For years, health experts have urged us to get off the couch and get moving. Now a new U.S. government study shows how much we stand to gain.
The study, of more 4,800 Americans age 40 and up, found a clear pattern: The more steps people took each day, the less likely they were to die over the next 10 years.
Those who managed at least 8,000 steps a day — roughly equivalent to walking 4 miles — were one-half to two-thirds less likely to die, compared to less-active people.
The advantage was consistent among both men and women, in all racial groups studied, and across the age span, researchers report in the March 24 Journal of the American Medical Association.
The fact that active people lived longer is no surprise, researchers said.
But the study is important in the strength of its design — and the strength of the link between daily steps and longevity.
An exercise researcher who reviewed the findings called the study “remarkable.”
“The message here isn’t new,” said Dr. Timothy Church, a professor of preventive medicine at Pennington Biomedical Research Center at Louisiana State University.
“But everything about this study is so well-done,” he said. “This is the data we’ve been waiting for.”
Much of the research on exercise and long-term health has been based on people’s self-reported activity levels. This study, Church said, collected objective data: For one week, participants wore devices called accelerometers, which recorded their daily number of steps and the intensity of those steps. The researchers then tracked deaths in the group over an average of 10 years.
In the end, the difference in death rates according to “step” group was striking.
Among those who averaged fewer than 4,000 steps a day, there were about 77 deaths per 1,000 people each year. That number dropped to 21 per 1,000 among people who got between 4,000 and 8,000 steps each day.
And among Americans who fit at least 8,000 steps into their day, there were only 5 to 7 deaths per 1,000 people each year.
“We’ve known for a long time that physical activity is good for you,” said study co-author Charles Matthews, a senior investigator with the U.S. National Cancer Institute in Bethesda, Maryland.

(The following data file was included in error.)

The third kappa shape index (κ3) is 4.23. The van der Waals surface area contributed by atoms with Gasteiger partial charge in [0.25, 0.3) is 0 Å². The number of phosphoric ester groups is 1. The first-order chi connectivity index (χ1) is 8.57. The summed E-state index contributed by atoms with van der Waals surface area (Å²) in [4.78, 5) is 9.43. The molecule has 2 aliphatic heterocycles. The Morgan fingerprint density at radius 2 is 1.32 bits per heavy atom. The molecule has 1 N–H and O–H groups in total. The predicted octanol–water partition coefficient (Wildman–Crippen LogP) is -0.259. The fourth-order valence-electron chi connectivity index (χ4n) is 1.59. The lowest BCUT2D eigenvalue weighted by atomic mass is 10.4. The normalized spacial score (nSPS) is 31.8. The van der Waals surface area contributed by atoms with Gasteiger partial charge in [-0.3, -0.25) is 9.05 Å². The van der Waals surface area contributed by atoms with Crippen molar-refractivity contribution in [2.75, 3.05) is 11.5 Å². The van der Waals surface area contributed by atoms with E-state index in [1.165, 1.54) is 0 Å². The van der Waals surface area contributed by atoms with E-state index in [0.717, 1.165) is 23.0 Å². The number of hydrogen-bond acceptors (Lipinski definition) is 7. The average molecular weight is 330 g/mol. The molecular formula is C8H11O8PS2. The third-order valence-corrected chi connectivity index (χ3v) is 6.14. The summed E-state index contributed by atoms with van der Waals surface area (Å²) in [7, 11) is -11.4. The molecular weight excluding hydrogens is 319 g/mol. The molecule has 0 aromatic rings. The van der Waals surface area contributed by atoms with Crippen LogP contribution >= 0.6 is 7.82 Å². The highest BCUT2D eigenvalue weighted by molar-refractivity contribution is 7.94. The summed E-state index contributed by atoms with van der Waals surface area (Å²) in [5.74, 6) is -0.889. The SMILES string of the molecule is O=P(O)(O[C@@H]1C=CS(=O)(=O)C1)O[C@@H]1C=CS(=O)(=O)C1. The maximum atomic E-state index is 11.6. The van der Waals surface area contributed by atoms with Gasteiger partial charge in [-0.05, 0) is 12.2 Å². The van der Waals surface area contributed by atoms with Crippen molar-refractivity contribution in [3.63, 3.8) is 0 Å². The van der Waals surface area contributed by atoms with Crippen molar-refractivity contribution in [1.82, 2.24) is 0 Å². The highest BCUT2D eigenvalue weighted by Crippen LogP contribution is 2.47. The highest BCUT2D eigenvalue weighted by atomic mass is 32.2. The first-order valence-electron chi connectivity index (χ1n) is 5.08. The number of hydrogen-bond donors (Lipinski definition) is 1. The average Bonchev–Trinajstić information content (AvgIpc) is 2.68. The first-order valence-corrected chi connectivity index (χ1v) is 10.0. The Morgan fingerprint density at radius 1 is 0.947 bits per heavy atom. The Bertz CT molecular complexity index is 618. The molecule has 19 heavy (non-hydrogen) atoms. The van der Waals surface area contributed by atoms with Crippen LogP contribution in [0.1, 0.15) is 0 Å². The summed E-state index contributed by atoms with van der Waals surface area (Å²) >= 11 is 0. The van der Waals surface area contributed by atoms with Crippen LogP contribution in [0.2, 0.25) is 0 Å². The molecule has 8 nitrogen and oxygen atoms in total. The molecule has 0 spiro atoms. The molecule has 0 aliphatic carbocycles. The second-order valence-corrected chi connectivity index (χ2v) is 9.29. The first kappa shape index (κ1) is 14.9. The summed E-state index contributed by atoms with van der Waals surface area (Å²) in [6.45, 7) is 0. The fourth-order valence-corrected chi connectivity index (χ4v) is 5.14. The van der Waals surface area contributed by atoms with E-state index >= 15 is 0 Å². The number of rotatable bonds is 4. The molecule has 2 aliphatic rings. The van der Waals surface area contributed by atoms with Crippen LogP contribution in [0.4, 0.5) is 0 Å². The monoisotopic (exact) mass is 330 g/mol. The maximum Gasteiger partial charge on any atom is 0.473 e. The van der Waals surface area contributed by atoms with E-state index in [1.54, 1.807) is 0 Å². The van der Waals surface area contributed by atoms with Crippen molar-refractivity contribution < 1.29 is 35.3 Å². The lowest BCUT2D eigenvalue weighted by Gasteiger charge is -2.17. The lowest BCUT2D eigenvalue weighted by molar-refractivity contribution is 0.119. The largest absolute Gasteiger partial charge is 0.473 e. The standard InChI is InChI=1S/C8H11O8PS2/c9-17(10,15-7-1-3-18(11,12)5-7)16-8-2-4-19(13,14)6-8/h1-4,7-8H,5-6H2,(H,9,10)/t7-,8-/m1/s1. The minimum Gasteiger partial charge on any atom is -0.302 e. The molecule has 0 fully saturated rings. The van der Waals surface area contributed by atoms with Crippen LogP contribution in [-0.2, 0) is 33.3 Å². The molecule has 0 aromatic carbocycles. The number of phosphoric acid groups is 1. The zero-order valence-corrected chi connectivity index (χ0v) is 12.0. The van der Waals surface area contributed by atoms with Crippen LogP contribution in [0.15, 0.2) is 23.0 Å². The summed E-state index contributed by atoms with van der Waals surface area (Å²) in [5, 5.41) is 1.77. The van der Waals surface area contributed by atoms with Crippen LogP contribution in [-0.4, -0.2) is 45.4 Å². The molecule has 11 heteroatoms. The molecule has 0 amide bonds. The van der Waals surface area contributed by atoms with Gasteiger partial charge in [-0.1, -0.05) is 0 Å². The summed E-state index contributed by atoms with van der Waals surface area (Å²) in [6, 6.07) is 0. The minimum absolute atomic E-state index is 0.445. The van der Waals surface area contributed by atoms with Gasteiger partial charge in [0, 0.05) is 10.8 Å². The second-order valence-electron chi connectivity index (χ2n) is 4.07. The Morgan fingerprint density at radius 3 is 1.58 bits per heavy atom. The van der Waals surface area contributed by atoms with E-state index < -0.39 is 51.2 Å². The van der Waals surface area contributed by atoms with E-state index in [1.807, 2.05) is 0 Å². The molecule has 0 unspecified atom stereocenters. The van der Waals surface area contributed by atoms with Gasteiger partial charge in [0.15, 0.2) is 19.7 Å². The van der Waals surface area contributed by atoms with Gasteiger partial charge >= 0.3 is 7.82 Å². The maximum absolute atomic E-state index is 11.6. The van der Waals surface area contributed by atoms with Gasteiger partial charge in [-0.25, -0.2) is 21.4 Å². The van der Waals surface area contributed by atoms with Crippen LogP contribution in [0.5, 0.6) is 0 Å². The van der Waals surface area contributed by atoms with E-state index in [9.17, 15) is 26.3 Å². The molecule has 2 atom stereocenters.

But at a time when anyone with a smartphone can track their steps, the findings have real-world value.
“This suggests that if you’re currently at 4,000 steps a day, you could get considerable benefits from increasing that, even just to 8,000,” said Matthews.
That’s “just” 8,000 steps, he said, because it is a doable amount of activity to accumulate over a day — by taking the stairs instead of the elevator or otherwise racking up short bouts of movement.
If you are not into fitness trackers, Matthews said, follow the longstanding advice from public health experts: Get at least 30 minutes of moderate activity, like brisk walking, on most days of the week.
An obvious question is whether study participants who walked more were healthier at the start. The researchers did factor in those kinds of differences — as well as people’s education levels, body weight and their diet, smoking and drinking habits.
And the benefit of daily activity remained: Compared with people who averaged 4,000 steps per day, those who managed 8,000 were half as likely to die, and those who achieved 12,000 had a two-thirds lower risk.
Death rates from both heart disease and cancer were reduced, the study found.
While the number of daily steps was critical, their intensity was not, on its own, linked to death risk.
Does that mean there’s no need to ever break a sweat? Church cautioned that it’s hard to tease out the importance of intensity from number of steps. And the study did find that intensity rose as step counts climbed.
“If you’re strolling, you’d be strolling all day to work up to 12,000 steps,” Church noted. So yes, he said, it’s likely that people with high step counts were regularly getting some dedicated exercise.
But the point, Church said, is that you don’t need a gym membership to get health benefits.
As a side note, he pointed to the often-promoted “10,000 steps a day” mantra. Fitness trackers, such as Fitbit, use the figure as a default goal.
“It’s a number that everybody just ran with,” Church said.
The new findings, he noted, suggest that’s a sound benchmark.
The study was a joint effort of the U.S. National Cancer Institute, the U.S. National Institute on Aging and the U.S. Centers for Disease Control and Prevention.